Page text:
From Italy!

  1. Hi!
    I'm a student and I come from Italy. In a few months I'm going to finish my studies, but I need some information that I cant find in any website.
    I'd like to know about the emergency and accident dept:
    What are nurse's in charge tasks?
    Who is the supervisor or manager?
    Who is the "hello nurse"?
    What does the Triage Manchester Sistem made up? Is it used in all the hospitals in Uk? If not, what else Triage sistem is used?

    I did my apprenticeship in St.Thomas hospital in London in E&A dept and I saw that there was a minor treatment room, a major treatment room, and a resuscitation room. Has every public hospital the same rooms?

    Do you work with protocols in E&A?
    Is there a list of nurse's competencies in emergency? or rules, or tasks?

    I hope someone could help me! :wink2:

    Sorry about my English: I hope everything was clear! :imbar

    Bye bye

    Francesca
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  2. 3 Comments

  3. by   suzanne4
    I can answer some of your questions based on the US system, sorry unable to answer your questions about the UK system.

    Number of rooms in the ER will depend on the number of patients seen per year and the size of the hospital. Most hospitals will have a trauma or code room, plus multiple treatment rooms. There are usually separate rooms used for GYN exams as well as separate rooms used for casting or splinting, when possible.

    The "Hello" nurse that you refer to is the traige nurse. At some hospitals the receptionist sees the paitient first, but it should be the nurse that sees every patient first to have them "triaged".
    The charge nurse is responsible for scheduling the staff for the day, making assignments as to which area the nurse will cover, etc. She/he is responsible for any problems that occur on that shift.
    The manager usually has 24 hour responsibility for the unit.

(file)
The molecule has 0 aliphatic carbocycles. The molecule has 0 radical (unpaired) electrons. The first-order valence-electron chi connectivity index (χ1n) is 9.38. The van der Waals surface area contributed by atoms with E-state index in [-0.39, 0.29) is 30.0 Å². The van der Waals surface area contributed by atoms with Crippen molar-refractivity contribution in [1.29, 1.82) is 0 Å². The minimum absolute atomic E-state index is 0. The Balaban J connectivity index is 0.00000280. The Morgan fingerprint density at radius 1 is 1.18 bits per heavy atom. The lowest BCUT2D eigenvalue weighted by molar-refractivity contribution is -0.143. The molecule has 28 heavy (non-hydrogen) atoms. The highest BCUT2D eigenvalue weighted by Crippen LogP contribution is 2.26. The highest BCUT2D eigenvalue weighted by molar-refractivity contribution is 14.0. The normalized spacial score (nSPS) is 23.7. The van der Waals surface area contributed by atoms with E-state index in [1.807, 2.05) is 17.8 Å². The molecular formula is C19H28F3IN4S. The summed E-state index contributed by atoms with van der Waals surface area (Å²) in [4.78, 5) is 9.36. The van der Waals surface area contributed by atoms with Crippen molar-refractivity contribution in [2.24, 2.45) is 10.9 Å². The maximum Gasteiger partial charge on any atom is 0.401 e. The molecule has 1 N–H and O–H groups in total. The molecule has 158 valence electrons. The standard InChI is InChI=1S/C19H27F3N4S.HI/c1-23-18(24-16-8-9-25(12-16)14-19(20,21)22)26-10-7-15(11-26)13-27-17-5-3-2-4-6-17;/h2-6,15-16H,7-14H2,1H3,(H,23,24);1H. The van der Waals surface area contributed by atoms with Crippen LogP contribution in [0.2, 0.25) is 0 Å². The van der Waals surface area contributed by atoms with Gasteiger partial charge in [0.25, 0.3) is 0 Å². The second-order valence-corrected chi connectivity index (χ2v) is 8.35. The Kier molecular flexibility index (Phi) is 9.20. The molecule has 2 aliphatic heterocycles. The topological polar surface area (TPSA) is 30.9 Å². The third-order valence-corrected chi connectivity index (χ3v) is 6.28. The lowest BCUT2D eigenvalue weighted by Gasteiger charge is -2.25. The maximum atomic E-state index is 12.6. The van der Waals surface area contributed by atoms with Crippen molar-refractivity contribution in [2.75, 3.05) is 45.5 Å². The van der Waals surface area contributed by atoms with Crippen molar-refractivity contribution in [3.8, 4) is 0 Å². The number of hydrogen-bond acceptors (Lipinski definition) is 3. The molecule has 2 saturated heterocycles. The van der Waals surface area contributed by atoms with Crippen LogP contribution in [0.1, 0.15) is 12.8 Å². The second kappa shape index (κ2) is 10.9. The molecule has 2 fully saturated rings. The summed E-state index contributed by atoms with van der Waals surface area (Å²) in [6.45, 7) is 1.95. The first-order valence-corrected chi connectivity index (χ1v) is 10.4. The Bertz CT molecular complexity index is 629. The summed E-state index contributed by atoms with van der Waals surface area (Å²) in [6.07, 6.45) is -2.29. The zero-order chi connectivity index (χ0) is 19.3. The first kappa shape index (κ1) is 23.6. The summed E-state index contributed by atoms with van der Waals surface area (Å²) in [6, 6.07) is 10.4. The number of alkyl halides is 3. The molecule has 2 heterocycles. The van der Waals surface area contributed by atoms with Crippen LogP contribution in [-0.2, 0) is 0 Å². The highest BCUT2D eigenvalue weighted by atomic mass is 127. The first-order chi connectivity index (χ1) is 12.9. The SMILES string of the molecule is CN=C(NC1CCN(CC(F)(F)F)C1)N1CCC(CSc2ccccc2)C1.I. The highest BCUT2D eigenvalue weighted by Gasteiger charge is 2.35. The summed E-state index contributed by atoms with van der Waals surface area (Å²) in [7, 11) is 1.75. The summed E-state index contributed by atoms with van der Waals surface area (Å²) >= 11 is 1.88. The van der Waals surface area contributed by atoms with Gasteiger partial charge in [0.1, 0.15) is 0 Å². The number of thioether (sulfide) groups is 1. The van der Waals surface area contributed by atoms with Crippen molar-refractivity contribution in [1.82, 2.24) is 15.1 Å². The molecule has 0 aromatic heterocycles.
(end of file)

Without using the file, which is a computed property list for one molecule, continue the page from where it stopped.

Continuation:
In most US hospitals the supervisor actually works out the nursing office and not directly out of the ER. It is usually called the "shift supervisor" for the hospital. Depending on the size of the hospital, there may be two or three supervisors, each covering different areas.

    Hope that this helps you.................................
  4. by   suzanne4
    Most ERs have standing orders that can be done without the patient being first seen by the ER doctor. Usually if it is a suspected fracture of an extremity, the patient can be sent to x-ray. For chest pain, you would apply oxygen, check vital signs, get an EKG, and give NTG if the patient hasn't already takien it at home. If they have, you would want to find out if they had a little "tingle" under their tongue, and how old the pills are.................
  5. by   Silverdragon102
    [QUOTE=suzanne4]I can answer some of your questions based on the US system, sorry unable to answer your questions about the UK system.

    Number of rooms in the ER will depend on the number of patients seen per year and the size of the hospital. Most hospitals will have a trauma or code room, plus multiple treatment rooms. There are usually separate rooms used for GYN exams as well as separate rooms used for casting or splinting, when possible.

    The "Hello" nurse that you refer to is the traige nurse. At some hospitals the receptionist sees the paitient first, but it should be the nurse that sees every patient first to have them "triaged".
    The charge nurse is responsible for scheduling the staff for the day, making assignments as to which area the nurse will cover, etc. She/he is responsible for any problems that occur on that shift.
    The manager usually has 24 hour responsibility for the unit.

    Hello Suzanne,
    This is also a roughly how we work in the UK, glad to see some things are the same between the UK and US I am hopefully moving to AZ at the end of the year to work and hopefully wont find it too stressful between how things are done in the US and UK
    Anna

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